Not tying the knot due to COVID-19? Here's why not getting married could have severe financial ramifications

It’s June and usually that means it’s wedding season. But because of the restrictions on gatherings in place due to COVID-19, thousands of couples have postponed their big days.

And they aren’t alone. The number of unmarried partners has tripled in the past two decades. Marriage rates are at the lowest they have been in 150 years. And the trend is gaining steam with Gen Z. Couples aged 24 and under are more likely to live together than be married.

But financial experts warn that many couples could be making a big mistake by not tying the knot. According to the Human Rights Campaign, marriage delivers some 1,138 tax breaks, benefits and protections. Furthermore, a study by Ohio State University found that married couples experience a sharp increase in their level of wealth after 10 years of marriage, reporting an average net worth four times higher than before marriage. Whether you want to be part of your partner’s health care planning or simply grow you’re your bottom line, getting married is the way to go, experts say.

Valentine's Day Group Wedding Held At Palm Beach County Clerk's Office

A couple holds hands as they are wed at the National Croquet Center on Feb. 14, 2014 in West Palm Beach, Florida. (Photo by Joe Raedle/Getty Images)

Protections are especially compelling when it comes to federal taxes. Inheriting a partner’s assets at death is a tax-free event if you are married. Married partners can give financial gifts to each other, again, tax-free. Standard deductions are bigger for couples than singles. And, some tax breaks are more subtle. When you file taxes jointly, tax brackets are wider than for those filing separately. That allows you to keep more money in your pocket.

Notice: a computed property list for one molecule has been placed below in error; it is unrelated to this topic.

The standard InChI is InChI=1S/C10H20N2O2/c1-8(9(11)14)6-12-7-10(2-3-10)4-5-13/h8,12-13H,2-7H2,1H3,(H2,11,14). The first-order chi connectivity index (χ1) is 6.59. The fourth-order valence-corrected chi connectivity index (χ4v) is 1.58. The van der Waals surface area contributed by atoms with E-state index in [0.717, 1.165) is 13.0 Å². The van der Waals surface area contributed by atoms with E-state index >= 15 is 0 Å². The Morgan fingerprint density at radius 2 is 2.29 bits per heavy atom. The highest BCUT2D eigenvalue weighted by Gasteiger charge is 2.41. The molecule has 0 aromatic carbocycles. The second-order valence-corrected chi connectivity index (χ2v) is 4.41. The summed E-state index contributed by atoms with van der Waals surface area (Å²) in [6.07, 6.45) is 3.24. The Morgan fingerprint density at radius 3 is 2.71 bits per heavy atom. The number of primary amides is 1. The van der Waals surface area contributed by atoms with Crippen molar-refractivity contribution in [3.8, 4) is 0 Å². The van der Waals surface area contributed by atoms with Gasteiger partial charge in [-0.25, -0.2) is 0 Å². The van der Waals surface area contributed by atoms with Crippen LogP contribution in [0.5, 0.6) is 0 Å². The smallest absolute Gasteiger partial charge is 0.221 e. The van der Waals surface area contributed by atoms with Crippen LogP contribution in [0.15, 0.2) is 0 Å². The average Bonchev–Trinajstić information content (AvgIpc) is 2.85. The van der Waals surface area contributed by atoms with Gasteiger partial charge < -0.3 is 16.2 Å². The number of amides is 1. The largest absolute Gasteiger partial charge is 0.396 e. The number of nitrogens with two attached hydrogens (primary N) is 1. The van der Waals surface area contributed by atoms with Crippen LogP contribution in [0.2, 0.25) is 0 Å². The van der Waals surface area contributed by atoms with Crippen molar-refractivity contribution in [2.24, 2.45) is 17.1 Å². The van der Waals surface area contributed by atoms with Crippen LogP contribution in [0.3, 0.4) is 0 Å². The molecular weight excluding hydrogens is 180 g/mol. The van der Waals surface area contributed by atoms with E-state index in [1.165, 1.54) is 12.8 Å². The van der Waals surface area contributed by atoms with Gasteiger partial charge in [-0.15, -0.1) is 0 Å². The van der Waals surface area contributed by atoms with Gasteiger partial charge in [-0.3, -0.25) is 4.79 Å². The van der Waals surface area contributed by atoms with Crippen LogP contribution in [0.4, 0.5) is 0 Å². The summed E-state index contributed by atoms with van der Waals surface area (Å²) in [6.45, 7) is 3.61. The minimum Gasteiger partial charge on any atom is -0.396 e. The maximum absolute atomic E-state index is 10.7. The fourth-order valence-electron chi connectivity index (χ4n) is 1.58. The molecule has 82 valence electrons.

But it goes beyond taxes. If you are married and both work for companies offering health care plans, you have options in choosing the best plan for your family. And, because of HIPAA rules requiring privacy for patients, non-married partners may have difficulty seeing their partner while being treated or getting information about their treatment or condition from health professionals.

And, when it comes time to borrow, married couples can qualify for better credit and better terms on their loans. Insurers often offer discounts to married couples.

The benefits continue into retirement. A married retiree can opt to collect 50 percent of their spouse’s Social Security paycheck, even if their paycheck is lower.

Perhaps the greatest financial risk of getting married is the possibility of divorce. And, that can be an expensive life event, costing an average of $12,900 in attorneys’ fees and additional expenses, according to, an online legal resource. While costs can vary dramatically, the financial penalty is serious and can derail efforts to build wealth.

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